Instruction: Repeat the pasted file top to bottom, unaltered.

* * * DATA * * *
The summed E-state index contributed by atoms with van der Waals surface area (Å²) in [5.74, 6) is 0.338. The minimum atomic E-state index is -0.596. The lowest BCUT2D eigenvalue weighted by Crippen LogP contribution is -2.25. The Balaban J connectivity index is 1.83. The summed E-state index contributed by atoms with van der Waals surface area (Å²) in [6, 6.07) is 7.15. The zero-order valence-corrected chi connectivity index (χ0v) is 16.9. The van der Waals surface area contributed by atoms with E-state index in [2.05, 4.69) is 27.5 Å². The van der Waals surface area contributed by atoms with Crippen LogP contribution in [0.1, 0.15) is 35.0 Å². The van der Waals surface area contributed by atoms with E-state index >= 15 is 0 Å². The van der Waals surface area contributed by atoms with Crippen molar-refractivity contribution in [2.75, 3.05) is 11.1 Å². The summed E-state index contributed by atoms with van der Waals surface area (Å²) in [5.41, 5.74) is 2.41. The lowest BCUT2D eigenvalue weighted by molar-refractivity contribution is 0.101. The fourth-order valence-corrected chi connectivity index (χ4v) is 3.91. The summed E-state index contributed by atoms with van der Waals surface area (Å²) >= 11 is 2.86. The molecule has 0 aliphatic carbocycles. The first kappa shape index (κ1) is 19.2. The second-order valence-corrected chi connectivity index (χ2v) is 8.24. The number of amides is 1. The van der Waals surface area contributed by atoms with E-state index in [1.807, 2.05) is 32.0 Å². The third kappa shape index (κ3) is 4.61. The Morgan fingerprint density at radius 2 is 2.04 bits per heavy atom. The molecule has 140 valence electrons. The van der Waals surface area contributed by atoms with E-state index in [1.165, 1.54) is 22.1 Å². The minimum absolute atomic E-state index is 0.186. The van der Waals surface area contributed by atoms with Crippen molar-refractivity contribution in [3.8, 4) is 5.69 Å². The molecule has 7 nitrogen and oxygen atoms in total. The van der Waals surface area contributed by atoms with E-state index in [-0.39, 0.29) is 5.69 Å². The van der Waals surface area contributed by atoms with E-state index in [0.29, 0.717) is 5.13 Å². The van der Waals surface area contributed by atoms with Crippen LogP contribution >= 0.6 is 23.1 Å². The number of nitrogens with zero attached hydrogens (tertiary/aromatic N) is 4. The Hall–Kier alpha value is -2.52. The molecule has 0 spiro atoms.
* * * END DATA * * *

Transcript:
The summed E-state index contributed by atoms with van der Waals surface area (Å²) in [5.74, 6) is 0.338. The minimum atomic E-state index is -0.596. The lowest BCUT2D eigenvalue weighted by Crippen LogP contribution is -2.25. The Balaban J connectivity index is 1.83. The summed E-state index contributed by atoms with van der Waals surface area (Å²) in [6, 6.07) is 7.15. The zero-order valence-corrected chi connectivity index (χ0v) is 16.9. The van der Waals surface area contributed by atoms with E-state index in [2.05, 4.69) is 27.5 Å². The van der Waals surface area contributed by atoms with Crippen LogP contribution in [0.1, 0.15) is 35.0 Å². The van der Waals surface area contributed by atoms with E-state index >= 15 is 0 Å². The van der Waals surface area contributed by atoms with Crippen molar-refractivity contribution in [2.75, 3.05) is 11.1 Å². The summed E-state index contributed by atoms with van der Waals surface area (Å²) in [5.41, 5.74) is 2.41. The lowest BCUT2D eigenvalue weighted by molar-refractivity contribution is 0.101. The fourth-order valence-corrected chi connectivity index (χ4v) is 3.91. The summed E-state index contributed by atoms with van der Waals surface area (Å²) >= 11 is 2.86. The molecule has 0 aliphatic carbocycles. The first kappa shape index (κ1) is 19.2. The second-order valence-corrected chi connectivity index (χ2v) is 8.24. The number of amides is 1. The van der Waals surface area contributed by atoms with E-state index in [1.807, 2.05) is 32.0 Å². The third kappa shape index (κ3) is 4.61. The Morgan fingerprint density at radius 2 is 2.04 bits per heavy atom. The molecule has 140 valence electrons. The van der Waals surface area contributed by atoms with E-state index in [1.165, 1.54) is 22.1 Å². The minimum absolute atomic E-state index is 0.186. The van der Waals surface area contributed by atoms with Crippen molar-refractivity contribution in [3.8, 4) is 5.69 Å². The molecule has 7 nitrogen and oxygen atoms in total. The van der Waals surface area contributed by atoms with E-state index in [-0.39, 0.29) is 5.69 Å². The van der Waals surface area contributed by atoms with E-state index in [0.29, 0.717) is 5.13 Å². The van der Waals surface area contributed by atoms with Crippen LogP contribution >= 0.6 is 23.1 Å². The number of nitrogens with zero attached hydrogens (tertiary/aromatic N) is 4. The Hall–Kier alpha value is -2.52. The molecule has 0 spiro atoms.